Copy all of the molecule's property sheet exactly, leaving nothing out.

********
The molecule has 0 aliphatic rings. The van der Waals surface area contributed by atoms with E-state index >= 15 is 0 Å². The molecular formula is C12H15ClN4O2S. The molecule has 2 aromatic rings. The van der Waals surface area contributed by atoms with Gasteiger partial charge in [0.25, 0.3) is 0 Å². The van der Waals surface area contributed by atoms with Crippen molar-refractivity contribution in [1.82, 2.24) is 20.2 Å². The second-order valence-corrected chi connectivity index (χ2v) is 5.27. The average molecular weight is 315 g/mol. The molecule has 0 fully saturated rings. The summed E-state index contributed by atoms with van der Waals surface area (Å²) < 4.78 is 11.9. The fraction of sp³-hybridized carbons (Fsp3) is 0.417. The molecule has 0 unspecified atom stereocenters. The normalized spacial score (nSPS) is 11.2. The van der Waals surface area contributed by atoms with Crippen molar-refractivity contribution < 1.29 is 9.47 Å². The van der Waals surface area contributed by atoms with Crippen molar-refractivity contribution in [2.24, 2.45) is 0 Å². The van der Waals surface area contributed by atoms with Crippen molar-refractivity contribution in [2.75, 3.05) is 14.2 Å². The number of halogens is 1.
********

The molecule has 0 aliphatic rings. The van der Waals surface area contributed by atoms with E-state index >= 15 is 0 Å². The molecular formula is C12H15ClN4O2S. The molecule has 2 aromatic rings. The van der Waals surface area contributed by atoms with Gasteiger partial charge in [0.25, 0.3) is 0 Å². The van der Waals surface area contributed by atoms with Crippen molar-refractivity contribution in [1.82, 2.24) is 20.2 Å². The second-order valence-corrected chi connectivity index (χ2v) is 5.27. The average molecular weight is 315 g/mol. The molecule has 0 fully saturated rings. The summed E-state index contributed by atoms with van der Waals surface area (Å²) < 4.78 is 11.9. The fraction of sp³-hybridized carbons (Fsp3) is 0.417. The molecule has 0 unspecified atom stereocenters. The normalized spacial score (nSPS) is 11.2. The van der Waals surface area contributed by atoms with Crippen molar-refractivity contribution < 1.29 is 9.47 Å². The van der Waals surface area contributed by atoms with Crippen molar-refractivity contribution in [2.24, 2.45) is 0 Å². The van der Waals surface area contributed by atoms with Crippen molar-refractivity contribution in [2.75, 3.05) is 14.2 Å². The number of halogens is 1.